This species of shark has the unique behavior of jumping out of the water as it hunts though schools of fish. While it may seem like a flamboyant display of strength, biologists deem the blacktip shark’s personality as timid compared to other sharks in its family. Because of the high value of the blacktip shark’s meat, skin, fins, and liver oil, it’s both important to commercial and recreational fisheries and listed on the IUCN as “vulnerable.”

When to catch/chance of catching: In Lake Pontchartrain, and all bodies of water in Louisiana, open season for sharks on July 1. Louisiana requires vessels to have a permit and report all recreationally-caught swordfish and sharks so the state can monitor the rate of catch and protect populations.

Creel limits, if any: On all Louisiana waters, including Lake Pontchartrain, anglers can catch one blacktip shark per vessel. The minimum fork length is 54 inches. 

Bull Shark

Bull Shark Attacking

Bull sharks are one of the very few shark species that travel upriver to inland shores.

©Michael Gomes/

Another shark listed as “vulnerable” that you can catch in Louisiana is the bull shark. These are large creatures that thrive in both salt- and freshwater. Researchers and biologists believe the largest bull sharks that travel upriver are to blame for near-shore shark attack incidents inland. 

When to catch/chance of catching: The closed season for harvesting sharks in Louisiana is April 1 to June 30. Outside of this window, any time an angler finds a bull shark is fair game.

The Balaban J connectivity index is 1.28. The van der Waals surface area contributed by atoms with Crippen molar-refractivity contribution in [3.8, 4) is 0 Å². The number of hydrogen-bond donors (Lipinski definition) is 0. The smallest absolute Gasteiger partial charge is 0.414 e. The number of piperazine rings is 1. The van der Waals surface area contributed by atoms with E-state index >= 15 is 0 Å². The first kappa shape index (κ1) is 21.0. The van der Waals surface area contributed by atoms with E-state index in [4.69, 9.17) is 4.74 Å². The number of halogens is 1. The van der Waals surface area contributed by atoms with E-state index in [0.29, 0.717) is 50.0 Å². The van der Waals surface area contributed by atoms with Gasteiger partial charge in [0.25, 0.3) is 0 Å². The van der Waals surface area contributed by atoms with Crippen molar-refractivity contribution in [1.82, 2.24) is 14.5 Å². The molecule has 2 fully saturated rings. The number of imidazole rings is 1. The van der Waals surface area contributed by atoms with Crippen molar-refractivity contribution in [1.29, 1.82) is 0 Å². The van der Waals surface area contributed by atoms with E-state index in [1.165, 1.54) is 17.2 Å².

Creel limits, if any: Like the creel limits for the blacktip shark, the WLF of Louisiana limits harvesting to one shark per vessel outside the closed season. 


White tilefish ( a luxury fish in Japan ) isolated on white background

Asian countries including Japan consider tilefish a


The tilefish family of fish remains a commercially- and recreationally-caught fish that many humans enjoy consuming. However, the FDA warns some at-risk populations, like pregnant or breastfeeding women, to avoid eating tilefish because of their potentially-high mercury levels. The largest of the species make great food while the smallest are favored additions to residential and commercial aquariums for their vibrant colors.

When to catch/chance of catching: Surprisingly, the best time to catch tilefish is in the winter. Because the largest tilefish swim around deep depths, some local Louisiana charters offer to help anglers catch these fish with electric reels, strong rods, and professional rigging equipment.

Creel limits, if any: Among the reef fish in Lake Pontchartrain, the tilefish has no size limit and a possession limit of 20 catches a day. Tilefish are among the species within the 20-fish aggregate bag limit, along with the vermillion snapper, lane snapper, almaco jack, gray triggerfish, goldface tilefish, and blueline tilefish. 

Largemouth Bass

Bass fishing lure. Caught bass fish in fisherman hands. Largemouth perch

Did you know that the largemouth bass eats meat and plants?


The largemouth bass is a carnivorous black bass that feeds on small fish, worms, lizards, and snails. It’s the biggest member of the bass family, with an unofficial record weight of 25 pounds. In the wild, these fish live between 10 and 16 years. They frequent vegetation for easy hunting but tend to grow slower in weedy waters.

When to catch/chance of catching: This species has two peak seasons throughout the year: the early spring between March and April, and early autumn between October and November.